COUNTRY: United States
LGMD Sub-Type: LGMD2i
AT WHAT AGE WERE YOU DIAGNOSED:
I was diagnosed with Muscular Dystrophy at 16 and LGMD2i at 34. Both diagnosis’ came over the phone. In hindsight, I wish the doctors would have told me in person, I had so many questions and was scared.
WHAT WERE YOUR FIRST SYMPTOMS:
The first symptoms I noticed were painful leg cramps when running and not being able to keep up with the other kids. I was told I was lazy and to try harder in PE and in softball. I remember thinking, “I am trying as hard as I can, how do I make myself go faster like the other kids?”
DO YOU HAVE OTHER FAMILY MEMBERS WHO HAVE LGMD:
No, I don’t have any other family members with LGMD.
WHAT DO YOU FIND TO BE THE GREATEST CHALLENGES IN LIVING WITH LGMD:
The constant changes and trying to find ways to adapt to my new normal.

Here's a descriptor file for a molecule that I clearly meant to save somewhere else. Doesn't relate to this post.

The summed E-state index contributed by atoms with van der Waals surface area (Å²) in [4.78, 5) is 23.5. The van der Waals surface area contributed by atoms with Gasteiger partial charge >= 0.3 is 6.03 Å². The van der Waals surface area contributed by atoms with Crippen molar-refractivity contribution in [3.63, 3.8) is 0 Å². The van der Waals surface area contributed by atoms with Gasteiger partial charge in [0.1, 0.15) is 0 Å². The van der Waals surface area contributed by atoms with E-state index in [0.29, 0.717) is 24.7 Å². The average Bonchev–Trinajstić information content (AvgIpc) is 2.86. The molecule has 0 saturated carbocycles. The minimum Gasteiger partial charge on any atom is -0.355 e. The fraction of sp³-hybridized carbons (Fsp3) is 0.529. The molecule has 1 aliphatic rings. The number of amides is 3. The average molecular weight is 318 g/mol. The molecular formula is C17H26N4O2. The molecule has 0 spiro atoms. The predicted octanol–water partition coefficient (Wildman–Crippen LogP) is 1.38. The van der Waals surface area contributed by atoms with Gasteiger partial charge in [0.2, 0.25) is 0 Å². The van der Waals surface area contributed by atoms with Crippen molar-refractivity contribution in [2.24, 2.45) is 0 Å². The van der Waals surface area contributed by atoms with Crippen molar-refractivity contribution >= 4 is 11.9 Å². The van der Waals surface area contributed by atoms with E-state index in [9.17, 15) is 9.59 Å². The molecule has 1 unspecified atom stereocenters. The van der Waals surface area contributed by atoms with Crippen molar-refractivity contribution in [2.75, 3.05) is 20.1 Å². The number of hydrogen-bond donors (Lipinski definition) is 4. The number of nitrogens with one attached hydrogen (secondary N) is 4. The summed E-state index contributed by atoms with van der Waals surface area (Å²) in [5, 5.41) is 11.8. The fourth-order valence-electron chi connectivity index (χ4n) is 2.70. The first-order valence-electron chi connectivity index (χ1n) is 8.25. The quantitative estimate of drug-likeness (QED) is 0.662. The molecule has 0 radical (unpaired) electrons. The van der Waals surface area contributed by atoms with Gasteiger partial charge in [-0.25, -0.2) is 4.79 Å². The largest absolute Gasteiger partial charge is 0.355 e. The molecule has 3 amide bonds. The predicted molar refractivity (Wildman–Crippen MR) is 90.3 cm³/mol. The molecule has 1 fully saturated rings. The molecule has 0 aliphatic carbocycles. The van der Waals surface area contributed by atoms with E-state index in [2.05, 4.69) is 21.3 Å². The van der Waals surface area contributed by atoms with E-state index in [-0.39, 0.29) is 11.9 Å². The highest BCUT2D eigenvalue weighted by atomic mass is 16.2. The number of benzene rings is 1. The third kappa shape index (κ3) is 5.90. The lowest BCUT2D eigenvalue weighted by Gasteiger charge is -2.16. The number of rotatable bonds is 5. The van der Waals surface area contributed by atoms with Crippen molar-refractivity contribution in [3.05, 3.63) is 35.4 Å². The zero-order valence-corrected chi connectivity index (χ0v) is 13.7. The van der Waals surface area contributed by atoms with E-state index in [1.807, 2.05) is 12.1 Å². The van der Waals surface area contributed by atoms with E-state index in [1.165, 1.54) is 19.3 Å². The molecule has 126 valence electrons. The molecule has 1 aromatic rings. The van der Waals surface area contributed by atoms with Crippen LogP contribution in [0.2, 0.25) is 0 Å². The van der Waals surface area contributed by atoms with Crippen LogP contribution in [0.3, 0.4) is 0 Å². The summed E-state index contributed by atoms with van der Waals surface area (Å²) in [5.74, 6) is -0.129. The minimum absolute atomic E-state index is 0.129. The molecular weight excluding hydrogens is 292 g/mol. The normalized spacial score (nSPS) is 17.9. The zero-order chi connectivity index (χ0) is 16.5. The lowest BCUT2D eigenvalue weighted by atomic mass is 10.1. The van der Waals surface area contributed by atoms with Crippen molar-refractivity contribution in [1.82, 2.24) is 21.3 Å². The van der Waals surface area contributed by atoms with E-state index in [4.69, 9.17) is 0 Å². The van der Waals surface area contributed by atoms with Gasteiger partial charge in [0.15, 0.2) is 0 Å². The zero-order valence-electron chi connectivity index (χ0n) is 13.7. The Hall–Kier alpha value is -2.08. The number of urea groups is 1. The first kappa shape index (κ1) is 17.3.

WHAT IS YOUR GREATEST ACCOMPLISHMENT:
My greatest accomplishment is living each day as it comes with compassion and courage, being a wife to my supportive husband, and a mom to our loving girls.
HOW HAS LGMD INFLUENCED YOU INTO BECOMING THE PERSON YOU ARE TODAY:
LGMD has forced me to slow down, to become present and aware. I am a stronger, more empathetic person because of this disease. I have learned to cry and laugh at the same time.
WHAT DO YOU WANT THE WORLD TO KNOW ABOUT LGMD:
I would want the world to have more awareness of LGMD, especially doctors. I know for many of us, the road to getting a diagnosis is a long one and it doesn’t have to be. Some LGMD’s have cardiac and pulmonary issues and I think it’s essential to have knowledgeable doctors monitoring and providing support.
IF YOUR LGMD COULD BE “CURED” TOMORROW, WHAT WOULD BE THE FIRST THING THAT YOU WOULD WANT TO DO: The first thing I would want to do, is run-I wish I could remember what it feels like. Sometimes when I’m driving in my scooter, I close my eyes and pretend I’m running-it gets a bit dangerous 🙂